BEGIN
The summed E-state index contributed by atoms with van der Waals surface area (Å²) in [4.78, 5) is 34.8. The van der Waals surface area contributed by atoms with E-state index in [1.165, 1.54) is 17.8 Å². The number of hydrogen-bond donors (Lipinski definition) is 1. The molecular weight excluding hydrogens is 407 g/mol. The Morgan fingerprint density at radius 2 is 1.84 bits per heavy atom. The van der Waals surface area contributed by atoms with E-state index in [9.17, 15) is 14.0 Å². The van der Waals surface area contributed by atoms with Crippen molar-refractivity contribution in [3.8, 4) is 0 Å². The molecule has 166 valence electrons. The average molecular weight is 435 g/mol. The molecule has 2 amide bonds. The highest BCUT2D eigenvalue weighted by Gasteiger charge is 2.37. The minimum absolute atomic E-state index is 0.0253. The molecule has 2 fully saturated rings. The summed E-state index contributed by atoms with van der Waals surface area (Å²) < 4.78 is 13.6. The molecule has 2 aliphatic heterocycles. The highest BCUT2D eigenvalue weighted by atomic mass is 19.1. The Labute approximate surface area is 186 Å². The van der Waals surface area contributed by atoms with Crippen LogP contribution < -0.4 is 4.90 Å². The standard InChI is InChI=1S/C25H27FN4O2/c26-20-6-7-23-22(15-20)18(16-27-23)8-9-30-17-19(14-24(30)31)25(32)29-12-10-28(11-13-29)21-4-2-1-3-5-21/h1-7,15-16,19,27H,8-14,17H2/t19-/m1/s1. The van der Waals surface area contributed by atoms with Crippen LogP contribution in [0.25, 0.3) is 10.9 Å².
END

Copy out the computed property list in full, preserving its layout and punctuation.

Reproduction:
The summed E-state index contributed by atoms with van der Waals surface area (Å²) in [4.78, 5) is 34.8. The van der Waals surface area contributed by atoms with E-state index in [1.165, 1.54) is 17.8 Å². The number of hydrogen-bond donors (Lipinski definition) is 1. The molecular weight excluding hydrogens is 407 g/mol. The Morgan fingerprint density at radius 2 is 1.84 bits per heavy atom. The van der Waals surface area contributed by atoms with E-state index in [9.17, 15) is 14.0 Å². The van der Waals surface area contributed by atoms with Crippen molar-refractivity contribution in [3.8, 4) is 0 Å². The molecule has 166 valence electrons. The average molecular weight is 435 g/mol. The molecule has 2 amide bonds. The highest BCUT2D eigenvalue weighted by Gasteiger charge is 2.37. The minimum absolute atomic E-state index is 0.0253. The molecule has 2 fully saturated rings. The summed E-state index contributed by atoms with van der Waals surface area (Å²) < 4.78 is 13.6. The molecule has 2 aliphatic heterocycles. The highest BCUT2D eigenvalue weighted by atomic mass is 19.1. The Labute approximate surface area is 186 Å². The van der Waals surface area contributed by atoms with Crippen LogP contribution < -0.4 is 4.90 Å². The standard InChI is InChI=1S/C25H27FN4O2/c26-20-6-7-23-22(15-20)18(16-27-23)8-9-30-17-19(14-24(30)31)25(32)29-12-10-28(11-13-29)21-4-2-1-3-5-21/h1-7,15-16,19,27H,8-14,17H2/t19-/m1/s1. The van der Waals surface area contributed by atoms with Crippen LogP contribution in [0.25, 0.3) is 10.9 Å².